The Assembly Judiciary Committee on Monday approved legislation sponsored by Chairman John McKeon that would create a 19-member Commission on Drunk and Impaired Driving to take a broad look at the laws and programs New Jersey has in place to prevent and reduce this dangerous behavior.
Under the measure (AJR-168), the commission will be charged with examining methods to reduce the incidence of drunk and impaired driving and make recommendations to enhance government services, enforcement, education, and interventions to prevent drunk and impaired driving.
“Ultimately, our goal is for this commission to conduct a wholesale examination of the laws currently on our books in order to determine what’s working and what’s not in terms of enforcement and prevention measures,” said McKeon (D-Essex/Morris). “Do our laws adequately address the changing patterns and behavior of today’s society? Are we doing enough to emphasize the devastating effects of drunk driving? Who are we not reaching that we should? And are we taking advantage of the latest technology to prevent this behavior? These are just some of the issues that I hope the commission will examine to create a safer, more responsible environment on our roads.”
The commission would be comprised of the Attorney General, Director of Highway Traffic Safety, Superintendent of State Police, Chief Administrator of the New Jersey Motor Vehicle Commission, Commissioner of Health, Commissioner of Transportation, Public Defender, Executive Director of the Governor’s Council on Alcoholism and Drug Abuse, Director of the Rutgers University Center of Alcohol Studies, and Administrative Director of the Courts.
The commission would also include two members of the Senate of different parties and two members of the General Assembly of different parties, as well as five public members to be appointed by the Governor, including a retired municipal court judge, municipal prosecutor, defense attorney, local law enforcement officer, and victims’ rights advocate.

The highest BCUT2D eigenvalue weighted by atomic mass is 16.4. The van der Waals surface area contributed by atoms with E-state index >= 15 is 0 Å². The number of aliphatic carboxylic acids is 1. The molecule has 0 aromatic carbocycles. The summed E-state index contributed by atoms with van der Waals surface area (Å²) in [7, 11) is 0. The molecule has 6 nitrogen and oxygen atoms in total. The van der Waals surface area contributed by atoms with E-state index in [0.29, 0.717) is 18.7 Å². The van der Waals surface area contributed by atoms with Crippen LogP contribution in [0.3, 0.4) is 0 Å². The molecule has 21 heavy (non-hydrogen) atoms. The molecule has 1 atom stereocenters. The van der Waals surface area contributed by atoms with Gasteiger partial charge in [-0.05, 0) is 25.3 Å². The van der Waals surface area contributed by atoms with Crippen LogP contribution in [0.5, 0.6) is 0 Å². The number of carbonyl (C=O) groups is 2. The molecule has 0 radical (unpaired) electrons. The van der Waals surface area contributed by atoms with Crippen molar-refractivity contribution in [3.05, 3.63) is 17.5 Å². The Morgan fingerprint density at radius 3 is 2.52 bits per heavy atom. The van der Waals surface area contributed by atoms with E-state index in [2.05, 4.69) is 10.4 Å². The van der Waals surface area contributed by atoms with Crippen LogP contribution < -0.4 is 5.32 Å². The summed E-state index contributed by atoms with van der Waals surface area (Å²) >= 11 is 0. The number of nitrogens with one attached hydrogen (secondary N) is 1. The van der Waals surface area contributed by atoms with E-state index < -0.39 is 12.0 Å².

Among the issues the commission would be tasked with considering are:
1) the effectiveness of the state’s current penalties for driving under the influence (DUI), refusing to submit to a breathalyzer test, driving with a suspended license for DUI, driving without a court-ordered ignition interlock device (IID), and related offenses, in preventing drunk and impaired driving and discouraging repeat offenses;
2) the state’s compliance with current federal law and regulations regarding repeat DUI offenders;
3) the need and practicality of proposals to extend the requirement of IIDs to first-time drunk driving offenders, the need for infrastructure to assure compliance with court-ordered IID installation and monitor IID “lockouts,” and the desirability of alternatives or exceptions to the use of IIDs;
4) the collective economic impact of fines, fees, surcharges, automobile insurance rates, ignition interlock costs, and loss of employment on drivers convicted of drunk or impaired driving;
5) improved responses to repeat offenders, including screening and treatment for alcohol or drug addiction, medication-assisted therapies, IIDs, electronic monitoring, intensive supervision, and criminal prosecution;
6) identifying the most effective delivery of screening and treatment for alcohol or drug addicted convicted drivers, including an examination of the costs and benefits of restructuring county-based Intoxicated Driver Resource Centers into regional addiction, treatment, and counseling centers administered by the Department of Human Services;
7) the need for procedural safeguards to guide the administrative release of convicted drivers sentenced to jail time to participate in work release or similar programs;
8) the modernization of distribution formulas for alcohol tax revenues dedicated to DUI enforcement;
9) the potential impact of the New Jersey Supreme Court’s holding in State v. Denelsbeck that additional penalties imposed on repeat offenders may trigger the right to a jury trial;
10) whether enhanced penalties for drunk drivers with high-blood alcohol content levels or driving in a school zone are effective in reducing DUI and DUI recidivism;
11) whether a restricted-use driver’s license should be made available to drunk and impaired offenders as an alternative to full loss of driving privileges or in combination with other penalties;
12) ensuring the safety of the public while DUI charges are pending, including use of pre-conviction administrative suspensions, IIDs, or electronic monitoring;
13) improving interagency communication and the integration of state and local automated systems to administer compliance with post-conviction DUI penalties, treatment, and release conditions; and
14) other evidence-based best practices for addressing the problem of drunk and impaired driving.
The commission is to organize within 30 days after a majority of its members have been appointed and report its findings and recommendations, including legislative proposals, to the Governor and to the Legislature within 12 months of organizing.